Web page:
Job seekers would be wise to take heed to this warning, frontloading their resumes with as many buzzwords and key phrases as possible so that they show up towards the top of the stack ranked results so many recruiters rely on to do their jobs for them. We do give Stryker credit for following up its initial phone call with a nice personal note. This high touch approach showed this company understood that individualized attention and personalized follow-ups are just good business in the business of talent acquisition. Even if that candidate happens to be completely fake.
2 Companies Caught Us In The Act. This year, only a paltry single pair of Top Places To Work actually called us out and caught Stein redhanded (not to mention also ruining our ruse in the process), including global synthetic materials giant WL Gore & Associates. Our 2015 Top Two proved that at a couple companies, at least, there are actually human beings in human resources and recruiting.
Houses of Horror: The Mystery Job Seeker Hall of Shame.
A few other companies stood out this year, too – for reasons not nearly as laudable, but every bit as unusual as receiving a resume from a candidate named Frank N. Stein in response to one of your job postings.
As was the case two years ago, Goldman Sachs relied on a two part recruiting process; when Stein applied for a position in HR, he immediately received a link to begin the application process accompanied by an automated response advising him that he had just 24 hours to successfully complete his submission.
We question why Goldman Sachs (or any other company) would require this additional step and send candidates off their career sites completely, forcing job seekers to return to the career site a second time to successfully apply for the position after receiving the aforementioned link in their inboxes. This unnecessarily lengthens the application process and almost unquestionably preempts otherwise interested candidates from applying for roles due to the unnecessary complexity this cumbersome, overly complex application process entails.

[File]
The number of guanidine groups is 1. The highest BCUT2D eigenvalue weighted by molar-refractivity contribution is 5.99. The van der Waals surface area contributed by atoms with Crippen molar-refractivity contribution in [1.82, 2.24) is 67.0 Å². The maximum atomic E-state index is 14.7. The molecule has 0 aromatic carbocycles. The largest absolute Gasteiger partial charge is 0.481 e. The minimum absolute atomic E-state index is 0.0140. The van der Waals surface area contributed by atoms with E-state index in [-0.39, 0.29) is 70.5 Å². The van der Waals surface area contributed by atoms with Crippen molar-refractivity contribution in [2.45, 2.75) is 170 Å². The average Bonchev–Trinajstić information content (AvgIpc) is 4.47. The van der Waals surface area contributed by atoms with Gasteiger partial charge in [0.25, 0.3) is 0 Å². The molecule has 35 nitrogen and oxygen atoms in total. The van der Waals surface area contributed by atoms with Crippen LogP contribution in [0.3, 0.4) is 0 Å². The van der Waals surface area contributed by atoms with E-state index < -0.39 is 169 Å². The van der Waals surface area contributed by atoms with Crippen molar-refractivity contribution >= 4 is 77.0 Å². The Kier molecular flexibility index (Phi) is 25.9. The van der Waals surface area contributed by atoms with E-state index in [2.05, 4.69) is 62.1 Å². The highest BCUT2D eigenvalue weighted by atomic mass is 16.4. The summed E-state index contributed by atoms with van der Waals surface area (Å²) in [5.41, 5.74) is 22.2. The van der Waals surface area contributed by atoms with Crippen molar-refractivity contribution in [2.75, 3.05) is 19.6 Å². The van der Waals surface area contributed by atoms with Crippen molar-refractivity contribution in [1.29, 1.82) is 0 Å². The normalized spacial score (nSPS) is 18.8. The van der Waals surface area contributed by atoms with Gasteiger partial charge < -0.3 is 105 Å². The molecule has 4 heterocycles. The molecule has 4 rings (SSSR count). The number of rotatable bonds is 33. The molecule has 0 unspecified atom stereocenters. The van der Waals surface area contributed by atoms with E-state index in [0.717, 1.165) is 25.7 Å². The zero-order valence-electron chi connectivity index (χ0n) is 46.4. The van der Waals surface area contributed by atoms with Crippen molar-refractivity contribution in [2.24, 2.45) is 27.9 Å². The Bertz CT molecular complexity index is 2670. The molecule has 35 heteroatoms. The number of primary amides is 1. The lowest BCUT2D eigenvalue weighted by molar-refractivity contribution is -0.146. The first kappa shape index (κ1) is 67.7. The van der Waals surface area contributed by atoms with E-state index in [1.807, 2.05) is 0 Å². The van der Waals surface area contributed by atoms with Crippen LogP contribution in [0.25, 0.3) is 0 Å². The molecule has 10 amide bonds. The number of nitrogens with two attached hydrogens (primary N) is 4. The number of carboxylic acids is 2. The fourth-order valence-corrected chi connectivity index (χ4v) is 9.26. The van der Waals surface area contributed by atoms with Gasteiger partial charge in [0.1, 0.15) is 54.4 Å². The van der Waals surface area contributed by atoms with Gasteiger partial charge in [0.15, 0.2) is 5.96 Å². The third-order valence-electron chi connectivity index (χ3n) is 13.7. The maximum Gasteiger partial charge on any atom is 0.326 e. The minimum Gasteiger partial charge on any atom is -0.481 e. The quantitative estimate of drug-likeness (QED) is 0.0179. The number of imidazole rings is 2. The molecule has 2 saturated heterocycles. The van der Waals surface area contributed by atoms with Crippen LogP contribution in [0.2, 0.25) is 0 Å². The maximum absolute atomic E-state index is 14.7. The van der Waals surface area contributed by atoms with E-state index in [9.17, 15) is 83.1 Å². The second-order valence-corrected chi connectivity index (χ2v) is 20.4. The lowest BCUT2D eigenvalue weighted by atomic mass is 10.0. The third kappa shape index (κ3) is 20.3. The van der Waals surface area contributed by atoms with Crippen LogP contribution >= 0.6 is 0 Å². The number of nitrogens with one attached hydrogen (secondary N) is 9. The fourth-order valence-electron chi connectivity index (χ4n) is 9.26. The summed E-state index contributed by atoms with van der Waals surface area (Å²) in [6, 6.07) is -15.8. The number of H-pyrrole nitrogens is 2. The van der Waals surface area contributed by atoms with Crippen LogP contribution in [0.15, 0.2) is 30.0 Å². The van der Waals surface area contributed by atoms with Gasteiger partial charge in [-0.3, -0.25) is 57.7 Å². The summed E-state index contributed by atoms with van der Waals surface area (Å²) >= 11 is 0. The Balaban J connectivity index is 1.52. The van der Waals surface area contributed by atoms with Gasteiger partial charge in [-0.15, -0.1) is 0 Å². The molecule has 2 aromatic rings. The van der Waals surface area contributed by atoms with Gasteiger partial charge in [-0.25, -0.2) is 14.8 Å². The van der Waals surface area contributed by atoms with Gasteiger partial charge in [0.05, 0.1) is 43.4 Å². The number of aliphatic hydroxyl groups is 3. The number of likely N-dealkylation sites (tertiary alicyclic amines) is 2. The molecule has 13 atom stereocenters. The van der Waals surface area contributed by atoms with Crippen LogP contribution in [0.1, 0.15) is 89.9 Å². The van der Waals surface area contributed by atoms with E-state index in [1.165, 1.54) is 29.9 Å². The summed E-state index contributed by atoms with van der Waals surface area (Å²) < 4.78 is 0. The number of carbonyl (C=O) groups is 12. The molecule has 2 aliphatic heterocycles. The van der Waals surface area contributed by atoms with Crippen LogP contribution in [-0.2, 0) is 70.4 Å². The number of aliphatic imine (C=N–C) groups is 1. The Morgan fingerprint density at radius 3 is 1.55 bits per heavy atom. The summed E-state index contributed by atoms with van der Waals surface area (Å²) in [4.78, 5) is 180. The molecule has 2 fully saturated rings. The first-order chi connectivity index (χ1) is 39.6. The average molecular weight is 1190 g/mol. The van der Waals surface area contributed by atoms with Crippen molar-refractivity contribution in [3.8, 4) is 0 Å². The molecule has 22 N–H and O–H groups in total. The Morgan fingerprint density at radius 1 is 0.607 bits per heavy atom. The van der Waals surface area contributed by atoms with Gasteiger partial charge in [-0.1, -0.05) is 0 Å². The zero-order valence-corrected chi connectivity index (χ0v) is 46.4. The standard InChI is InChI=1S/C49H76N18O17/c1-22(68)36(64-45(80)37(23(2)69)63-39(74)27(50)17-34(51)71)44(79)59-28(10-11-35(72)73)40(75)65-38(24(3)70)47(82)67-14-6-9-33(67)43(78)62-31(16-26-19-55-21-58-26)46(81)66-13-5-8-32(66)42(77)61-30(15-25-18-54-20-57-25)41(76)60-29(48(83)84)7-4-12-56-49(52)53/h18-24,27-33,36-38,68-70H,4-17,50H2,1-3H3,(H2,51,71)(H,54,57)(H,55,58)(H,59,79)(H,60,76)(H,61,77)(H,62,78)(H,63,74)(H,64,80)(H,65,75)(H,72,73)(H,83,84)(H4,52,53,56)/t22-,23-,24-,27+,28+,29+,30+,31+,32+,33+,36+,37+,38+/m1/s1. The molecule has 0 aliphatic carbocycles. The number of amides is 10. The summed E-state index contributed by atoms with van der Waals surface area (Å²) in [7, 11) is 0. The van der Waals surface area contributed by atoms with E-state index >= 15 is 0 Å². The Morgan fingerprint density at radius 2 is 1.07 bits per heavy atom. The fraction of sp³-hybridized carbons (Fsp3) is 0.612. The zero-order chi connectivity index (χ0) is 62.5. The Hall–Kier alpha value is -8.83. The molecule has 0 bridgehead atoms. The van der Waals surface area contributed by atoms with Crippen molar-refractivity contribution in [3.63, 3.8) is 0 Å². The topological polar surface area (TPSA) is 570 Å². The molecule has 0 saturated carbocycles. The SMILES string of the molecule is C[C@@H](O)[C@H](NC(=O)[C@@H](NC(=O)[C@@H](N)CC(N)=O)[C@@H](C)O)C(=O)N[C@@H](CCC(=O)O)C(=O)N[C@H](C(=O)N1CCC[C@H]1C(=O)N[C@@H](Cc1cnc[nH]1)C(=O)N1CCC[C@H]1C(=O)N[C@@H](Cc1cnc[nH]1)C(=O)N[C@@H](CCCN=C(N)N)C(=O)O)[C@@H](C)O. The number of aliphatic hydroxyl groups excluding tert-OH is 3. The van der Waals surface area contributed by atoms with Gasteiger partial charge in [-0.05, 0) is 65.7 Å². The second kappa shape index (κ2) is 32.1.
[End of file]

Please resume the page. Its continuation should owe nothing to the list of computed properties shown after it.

Another contender for the Mystery Applicant Wall of Shame, Ohio Medical Corporation, seems to have the best of candidate experience intentions at heart, providing applicants with a pretty comprehensive list of sample interview questions so that they could be ready if one of their recruiters reached out, which is good.
They did not, however, provide any way to actually access this information; while this value ad was promised to every applicant directly on the company’s career site, it failed to also provide them with the necessary credentials required to login to access these sample interview questions, tips and tricks. Not so good. The recruiting road to hell is paved with good intentions.
Another firm who followed up with Stein, early education and childcare provider Bright Horizons, actually asked Stein when he planned on decamping from his peaceful New Jersey digs to California, where the position he applied for was located, along with a reminder that no relocation assistance would be provided. Stein then received a letter from a second recruiter at Bright Horizons, containing a reference number which would allow him to track the status of his application.